Now, that dynamism is being put to the test. Not only on Wall Street, either. With offices still largely vacant, the commercial corridors in Manhattan are hurting. That’s prompted some banks to take a less laissez-faire approach than Deutsche Bank in returning to the office after the city shut down in order to contain the coronavirus pandemic.
As the pandemic enters its third quarter, and New York faces the likelihood of a second wave, financial companies are responding to the constantly changing situation through different strategies.
Unlike tech companies, many of which have made no plans to return to the office until mid-2021 at the earliest, some banks are ramping up their back-to-office plans, and in many cases, senior management is returning to the office voluntarily. In-person meetings and conferences are also resuming with precautions.
At JPMorgan Chase, which has had its offices open since June, the company instituted a rotational strategy capping capacity at 50 percent, according to a company spokesperson. Currently, about 25 percent of New York staff are working from their offices, the spokesperson said.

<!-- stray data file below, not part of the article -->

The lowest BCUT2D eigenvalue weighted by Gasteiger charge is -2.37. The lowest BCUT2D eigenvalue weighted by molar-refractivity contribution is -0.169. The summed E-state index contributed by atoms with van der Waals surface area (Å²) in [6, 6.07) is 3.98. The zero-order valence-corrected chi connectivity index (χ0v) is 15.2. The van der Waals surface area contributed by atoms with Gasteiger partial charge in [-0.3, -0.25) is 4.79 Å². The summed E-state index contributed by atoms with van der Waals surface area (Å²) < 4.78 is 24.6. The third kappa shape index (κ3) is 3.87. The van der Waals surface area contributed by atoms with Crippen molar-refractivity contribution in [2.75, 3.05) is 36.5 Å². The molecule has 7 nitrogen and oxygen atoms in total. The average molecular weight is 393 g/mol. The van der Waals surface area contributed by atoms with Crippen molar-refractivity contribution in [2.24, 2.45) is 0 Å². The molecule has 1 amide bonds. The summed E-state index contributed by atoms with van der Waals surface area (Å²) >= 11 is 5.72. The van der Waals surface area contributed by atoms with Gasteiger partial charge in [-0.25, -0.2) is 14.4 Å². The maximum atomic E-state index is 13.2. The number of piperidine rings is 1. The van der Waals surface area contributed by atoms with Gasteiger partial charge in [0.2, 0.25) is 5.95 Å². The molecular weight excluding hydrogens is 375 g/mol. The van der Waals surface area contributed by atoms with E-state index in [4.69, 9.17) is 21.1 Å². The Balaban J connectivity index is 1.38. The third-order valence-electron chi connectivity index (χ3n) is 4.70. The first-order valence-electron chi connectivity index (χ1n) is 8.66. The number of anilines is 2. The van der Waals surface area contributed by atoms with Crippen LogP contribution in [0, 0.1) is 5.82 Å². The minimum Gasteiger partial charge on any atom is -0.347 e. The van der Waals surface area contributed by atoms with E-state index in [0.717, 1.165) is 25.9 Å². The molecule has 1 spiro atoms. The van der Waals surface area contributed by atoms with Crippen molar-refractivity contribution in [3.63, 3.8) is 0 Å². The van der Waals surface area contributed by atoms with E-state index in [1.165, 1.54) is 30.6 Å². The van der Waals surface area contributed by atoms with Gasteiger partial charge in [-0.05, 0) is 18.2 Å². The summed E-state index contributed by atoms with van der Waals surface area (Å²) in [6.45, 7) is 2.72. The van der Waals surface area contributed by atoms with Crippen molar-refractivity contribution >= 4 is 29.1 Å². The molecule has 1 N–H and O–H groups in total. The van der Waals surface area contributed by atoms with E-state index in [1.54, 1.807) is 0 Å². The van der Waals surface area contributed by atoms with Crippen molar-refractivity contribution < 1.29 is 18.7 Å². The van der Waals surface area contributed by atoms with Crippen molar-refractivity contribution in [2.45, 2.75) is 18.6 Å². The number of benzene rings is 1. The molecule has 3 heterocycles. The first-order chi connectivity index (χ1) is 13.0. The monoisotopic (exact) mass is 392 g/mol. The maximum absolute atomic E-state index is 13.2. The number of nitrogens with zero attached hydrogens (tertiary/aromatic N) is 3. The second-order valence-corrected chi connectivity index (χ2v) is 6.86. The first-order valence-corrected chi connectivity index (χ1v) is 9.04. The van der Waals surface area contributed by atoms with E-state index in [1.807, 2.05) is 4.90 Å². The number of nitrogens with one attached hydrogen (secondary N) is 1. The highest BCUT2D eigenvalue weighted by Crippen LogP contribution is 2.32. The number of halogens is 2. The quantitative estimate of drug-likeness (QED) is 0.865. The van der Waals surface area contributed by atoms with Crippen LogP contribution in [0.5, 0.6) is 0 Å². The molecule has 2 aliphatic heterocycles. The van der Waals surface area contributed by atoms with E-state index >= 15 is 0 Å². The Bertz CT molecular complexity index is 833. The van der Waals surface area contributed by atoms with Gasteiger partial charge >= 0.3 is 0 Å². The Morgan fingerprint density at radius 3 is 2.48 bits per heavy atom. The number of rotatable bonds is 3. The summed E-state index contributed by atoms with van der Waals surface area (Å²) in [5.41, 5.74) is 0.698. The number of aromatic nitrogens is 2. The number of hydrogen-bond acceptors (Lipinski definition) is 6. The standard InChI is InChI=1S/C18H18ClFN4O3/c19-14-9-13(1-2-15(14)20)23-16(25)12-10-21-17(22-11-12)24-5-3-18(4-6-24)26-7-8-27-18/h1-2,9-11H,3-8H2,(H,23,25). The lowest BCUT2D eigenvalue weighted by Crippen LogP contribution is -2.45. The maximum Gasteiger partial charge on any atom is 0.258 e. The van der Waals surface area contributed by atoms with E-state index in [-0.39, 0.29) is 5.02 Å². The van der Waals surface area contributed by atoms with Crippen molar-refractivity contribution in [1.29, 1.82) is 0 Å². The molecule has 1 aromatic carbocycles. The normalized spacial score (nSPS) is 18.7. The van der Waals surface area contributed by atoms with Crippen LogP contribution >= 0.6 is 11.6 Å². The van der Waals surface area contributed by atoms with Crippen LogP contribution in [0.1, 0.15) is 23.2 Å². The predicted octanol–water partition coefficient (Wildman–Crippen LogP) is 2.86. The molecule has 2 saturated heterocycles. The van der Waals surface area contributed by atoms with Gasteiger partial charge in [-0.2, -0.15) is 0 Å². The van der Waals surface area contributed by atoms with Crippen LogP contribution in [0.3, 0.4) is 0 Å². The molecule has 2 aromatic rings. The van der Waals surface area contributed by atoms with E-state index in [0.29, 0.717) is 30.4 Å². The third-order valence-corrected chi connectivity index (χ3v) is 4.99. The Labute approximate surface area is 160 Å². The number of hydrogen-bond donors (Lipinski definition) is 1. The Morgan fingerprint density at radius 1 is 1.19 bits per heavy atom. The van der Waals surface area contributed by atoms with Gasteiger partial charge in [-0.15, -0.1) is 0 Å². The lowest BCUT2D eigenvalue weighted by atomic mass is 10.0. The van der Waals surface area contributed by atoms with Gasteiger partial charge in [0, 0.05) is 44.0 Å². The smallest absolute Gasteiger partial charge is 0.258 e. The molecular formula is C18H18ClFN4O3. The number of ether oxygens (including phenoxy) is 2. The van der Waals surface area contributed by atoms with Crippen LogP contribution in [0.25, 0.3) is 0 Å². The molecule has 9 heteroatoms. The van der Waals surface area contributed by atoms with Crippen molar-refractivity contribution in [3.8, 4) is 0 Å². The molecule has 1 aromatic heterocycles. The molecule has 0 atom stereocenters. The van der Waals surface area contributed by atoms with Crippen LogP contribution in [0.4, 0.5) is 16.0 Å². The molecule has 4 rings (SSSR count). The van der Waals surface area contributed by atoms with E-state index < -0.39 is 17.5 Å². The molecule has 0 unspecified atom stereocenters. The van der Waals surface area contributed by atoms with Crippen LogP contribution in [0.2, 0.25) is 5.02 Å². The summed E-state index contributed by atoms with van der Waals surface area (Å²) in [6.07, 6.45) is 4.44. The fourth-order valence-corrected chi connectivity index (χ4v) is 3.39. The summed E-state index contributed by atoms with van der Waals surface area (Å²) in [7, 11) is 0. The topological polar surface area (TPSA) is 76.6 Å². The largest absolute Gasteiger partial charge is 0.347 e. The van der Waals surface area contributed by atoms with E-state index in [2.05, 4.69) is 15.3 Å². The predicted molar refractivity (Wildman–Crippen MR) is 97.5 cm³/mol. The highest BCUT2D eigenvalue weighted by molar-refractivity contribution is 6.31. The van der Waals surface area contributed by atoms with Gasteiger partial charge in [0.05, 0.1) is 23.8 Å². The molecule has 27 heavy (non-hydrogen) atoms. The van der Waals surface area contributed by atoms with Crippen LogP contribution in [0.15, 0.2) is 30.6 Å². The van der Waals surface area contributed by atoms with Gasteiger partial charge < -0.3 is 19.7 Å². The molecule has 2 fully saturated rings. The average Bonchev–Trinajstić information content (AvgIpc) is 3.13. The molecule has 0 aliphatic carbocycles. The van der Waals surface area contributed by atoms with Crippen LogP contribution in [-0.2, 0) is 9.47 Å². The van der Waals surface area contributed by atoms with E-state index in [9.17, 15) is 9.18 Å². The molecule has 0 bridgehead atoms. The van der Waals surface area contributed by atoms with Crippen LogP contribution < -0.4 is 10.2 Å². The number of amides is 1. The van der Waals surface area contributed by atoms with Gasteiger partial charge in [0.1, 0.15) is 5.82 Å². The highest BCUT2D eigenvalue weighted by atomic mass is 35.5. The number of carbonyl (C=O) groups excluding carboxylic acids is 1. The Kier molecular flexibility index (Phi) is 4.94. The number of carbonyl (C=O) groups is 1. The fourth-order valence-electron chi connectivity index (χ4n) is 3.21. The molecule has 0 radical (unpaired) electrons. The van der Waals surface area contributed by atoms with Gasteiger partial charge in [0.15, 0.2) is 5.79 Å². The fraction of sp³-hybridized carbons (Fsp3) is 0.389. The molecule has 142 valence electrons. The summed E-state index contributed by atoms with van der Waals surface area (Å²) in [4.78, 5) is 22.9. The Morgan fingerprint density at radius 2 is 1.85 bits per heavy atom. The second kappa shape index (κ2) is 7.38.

The 61,000 employees at the corporate and investment bank will rotate between working remotely and working from the office, in a move that will remain “more or less permanent,” Daniel Pinto, JPMorgan Chase’s co-president and chief operating officer, told CNBC.
Similarly, Citigroup is also transitioning back to the office, but with a lower cap. As of Oct. 5, the bank is “inviting” its employees back to the office, though no one is required to do so, and attendance will be capped at 30 percent, according to a company spokesperson. Prior to Oct. 5, attendance was at roughly 5 percent.
Wells Fargo, on the other hand, is taking a less proactive approach throughout its offices nationwide. “Through at least Dec. 1, we will continue with our current operating model, which includes about 200,000 employees working from home, and maintaining safety measures in locations that remain open,” Kelly Reilly, a company spokeswoman, said. “We do not yet know when we’ll return to a more traditional operating model.”
Back at 60 Wall Street, Deutsche Bank is allowing employees to return on a rotational model, for those who do choose to return, with employees coming in either Monday and Wednesday, or Tuesday and Thursday, according to one Deutsche Bank staffer.
For those who don’t choose to return to 60 Wall Street, one day in the future, they’ll be back to clear off their desks, pack a box, and maybe stop at Harry’s for one last cocktail as a Wall Street banker.